Learning STEAM in Style
Fashion design is a natural companion to the maker and STEAM movements. It calls for risk, creativity, and technical precision, and there is plenty of the latter when it comes to e-fashion.
Some Pittsburgh youth are truly model students. The participants in TekStart’s Beauty of STEM program are spending the next eight weeks in the studio, sewing, dyeing, and tinkering with technology-enhanced jewelry. When the program ends, they will don their creations and strut down the catwalk.
Other local kids intrigued by fashion can dabble in design by completing the Cities of Learning “Intro to E-Fashion” activity. Participants “learn to make fashion that lights up a room” and earn a digital badge in the Basics of Electronic Circuits along the way.
Fashion design is a natural companion to the maker and STEAM movements. It calls for risk, creativity, and technical precision, and there is plenty of the latter when it comes to e-fashion. Last year, Remake Learning profiled 10-year-old Amya, a budding designer who used basic coding skills to upload a digital portfolio and play around with lighting for a fashion show.
“It’s easier to use the computer to adjust sizing and modify patterns,” she told us.
In Chicago, the Digital Youth Network’s Digital Divas initiative is aimed at immersing girls in STEM through their interest in fashion. The divas learn to make electronic circuits and to program e-textiles, producing electronic jewelry and illuminated shirts. The young women leave the program poised to become the next technological trendsetters.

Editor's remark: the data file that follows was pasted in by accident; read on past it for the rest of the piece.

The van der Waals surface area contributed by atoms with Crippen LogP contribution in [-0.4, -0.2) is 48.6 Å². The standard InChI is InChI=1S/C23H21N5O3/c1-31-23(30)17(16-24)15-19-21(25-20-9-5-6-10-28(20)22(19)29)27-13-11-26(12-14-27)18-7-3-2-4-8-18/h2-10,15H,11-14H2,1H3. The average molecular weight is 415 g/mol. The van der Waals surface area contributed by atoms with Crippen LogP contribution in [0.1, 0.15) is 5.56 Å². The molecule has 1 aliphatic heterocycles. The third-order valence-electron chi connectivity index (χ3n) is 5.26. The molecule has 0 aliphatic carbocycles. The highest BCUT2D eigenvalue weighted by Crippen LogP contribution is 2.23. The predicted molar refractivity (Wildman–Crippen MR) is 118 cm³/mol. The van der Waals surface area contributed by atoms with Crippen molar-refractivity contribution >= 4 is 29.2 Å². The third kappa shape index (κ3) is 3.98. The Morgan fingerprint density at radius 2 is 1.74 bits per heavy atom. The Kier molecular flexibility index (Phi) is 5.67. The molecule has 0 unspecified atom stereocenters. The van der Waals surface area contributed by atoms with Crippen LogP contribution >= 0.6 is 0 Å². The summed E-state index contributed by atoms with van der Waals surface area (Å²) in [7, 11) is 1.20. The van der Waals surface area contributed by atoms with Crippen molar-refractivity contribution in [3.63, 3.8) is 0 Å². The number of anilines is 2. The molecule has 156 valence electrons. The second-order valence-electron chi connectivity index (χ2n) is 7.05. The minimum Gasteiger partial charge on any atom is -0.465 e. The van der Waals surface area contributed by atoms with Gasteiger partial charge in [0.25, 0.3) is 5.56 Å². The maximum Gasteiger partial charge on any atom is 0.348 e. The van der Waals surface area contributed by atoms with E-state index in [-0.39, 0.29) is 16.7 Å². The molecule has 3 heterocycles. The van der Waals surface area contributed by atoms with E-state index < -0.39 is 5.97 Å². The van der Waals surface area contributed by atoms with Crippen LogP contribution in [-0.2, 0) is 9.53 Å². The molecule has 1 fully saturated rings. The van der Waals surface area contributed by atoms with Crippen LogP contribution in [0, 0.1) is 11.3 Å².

“This is my design for my bracelet,” says one of the participants in a Digital Youth Network video, holding up a sketch. “The red stands for positive and the purple stands for negative. Both of them together will power my LED light. As you connect the buttons, the LED light will come on.”
Program leaders know that many kids already have a passion for fashion or an eye for style. They may simply need a bit of studio space or direction to figure out how to turn their interests into a more formal endeavor. Once they do, it can be highly empowering. When a kid creates anything, there is a sense of pride that follows, and even more so when it has her personal creative mark on it, or when he can wear it to school the next day.
At the Bronx Academy, a photography teacher demonstrated as much by setting his fashion-forward boys loose on either side of the lens. As models, they struck both playful and prideful poses, expressing themselves through the outfits they assembled and trying on adulthood through ties and bowler hats. As photographers, they confidently gave direction to their peers, and used their technical knowledge to shoot beautiful photos later featured in a spread in the school’s magazine. The students received tutorials in many of the professional opportunities in fashion, conducting editorial interviews and reviewing classic poses in magazine shoots.
Some view fashion design as a mere hobby or frivolous passion. But drop into any of these youth programs and you will quickly see the value of a field that lets young people be their most inventive and expressive. A kid who can wield both a sewing machine and a 3D printer could easily end up on couture’s cutting edge. Plus, with “wearable tech” lagging behind when it comes to stylishness, electronic fashion classes let learners experiment with designing less embarrassing sartorial applications for new technology.